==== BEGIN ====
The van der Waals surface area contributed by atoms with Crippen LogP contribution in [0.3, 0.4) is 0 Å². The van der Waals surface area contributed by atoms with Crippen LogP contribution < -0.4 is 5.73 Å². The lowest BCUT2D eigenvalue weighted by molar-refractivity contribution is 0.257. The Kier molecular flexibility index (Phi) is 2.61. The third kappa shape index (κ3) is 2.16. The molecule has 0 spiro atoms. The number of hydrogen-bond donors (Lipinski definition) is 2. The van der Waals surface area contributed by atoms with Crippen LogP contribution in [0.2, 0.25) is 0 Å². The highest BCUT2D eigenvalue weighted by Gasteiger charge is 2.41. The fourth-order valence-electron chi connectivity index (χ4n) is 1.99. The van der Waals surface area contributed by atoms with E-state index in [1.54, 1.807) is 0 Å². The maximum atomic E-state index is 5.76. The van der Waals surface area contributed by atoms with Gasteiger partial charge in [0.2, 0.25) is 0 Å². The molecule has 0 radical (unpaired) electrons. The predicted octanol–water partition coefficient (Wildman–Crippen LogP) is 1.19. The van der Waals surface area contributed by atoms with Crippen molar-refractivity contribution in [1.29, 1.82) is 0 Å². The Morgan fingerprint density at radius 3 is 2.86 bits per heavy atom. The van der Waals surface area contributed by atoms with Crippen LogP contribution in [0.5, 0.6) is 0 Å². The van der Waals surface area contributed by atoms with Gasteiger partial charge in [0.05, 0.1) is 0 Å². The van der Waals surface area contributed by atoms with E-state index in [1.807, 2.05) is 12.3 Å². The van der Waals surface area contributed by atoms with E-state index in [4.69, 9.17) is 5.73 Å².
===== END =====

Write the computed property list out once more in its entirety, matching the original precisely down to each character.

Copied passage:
The van der Waals surface area contributed by atoms with Crippen LogP contribution in [0.3, 0.4) is 0 Å². The van der Waals surface area contributed by atoms with Crippen LogP contribution < -0.4 is 5.73 Å². The lowest BCUT2D eigenvalue weighted by molar-refractivity contribution is 0.257. The Kier molecular flexibility index (Phi) is 2.61. The third kappa shape index (κ3) is 2.16. The molecule has 0 spiro atoms. The number of hydrogen-bond donors (Lipinski definition) is 2. The van der Waals surface area contributed by atoms with Crippen LogP contribution in [0.2, 0.25) is 0 Å². The highest BCUT2D eigenvalue weighted by Gasteiger charge is 2.41. The fourth-order valence-electron chi connectivity index (χ4n) is 1.99. The van der Waals surface area contributed by atoms with E-state index in [1.54, 1.807) is 0 Å². The maximum atomic E-state index is 5.76. The van der Waals surface area contributed by atoms with Gasteiger partial charge in [0.2, 0.25) is 0 Å². The molecule has 0 radical (unpaired) electrons. The predicted octanol–water partition coefficient (Wildman–Crippen LogP) is 1.19. The van der Waals surface area contributed by atoms with Crippen molar-refractivity contribution in [1.29, 1.82) is 0 Å². The Morgan fingerprint density at radius 3 is 2.86 bits per heavy atom. The van der Waals surface area contributed by atoms with Crippen LogP contribution in [0.5, 0.6) is 0 Å². The van der Waals surface area contributed by atoms with Gasteiger partial charge in [0.05, 0.1) is 0 Å². The van der Waals surface area contributed by atoms with E-state index in [1.807, 2.05) is 12.3 Å². The van der Waals surface area contributed by atoms with E-state index in [4.69, 9.17) is 5.73 Å².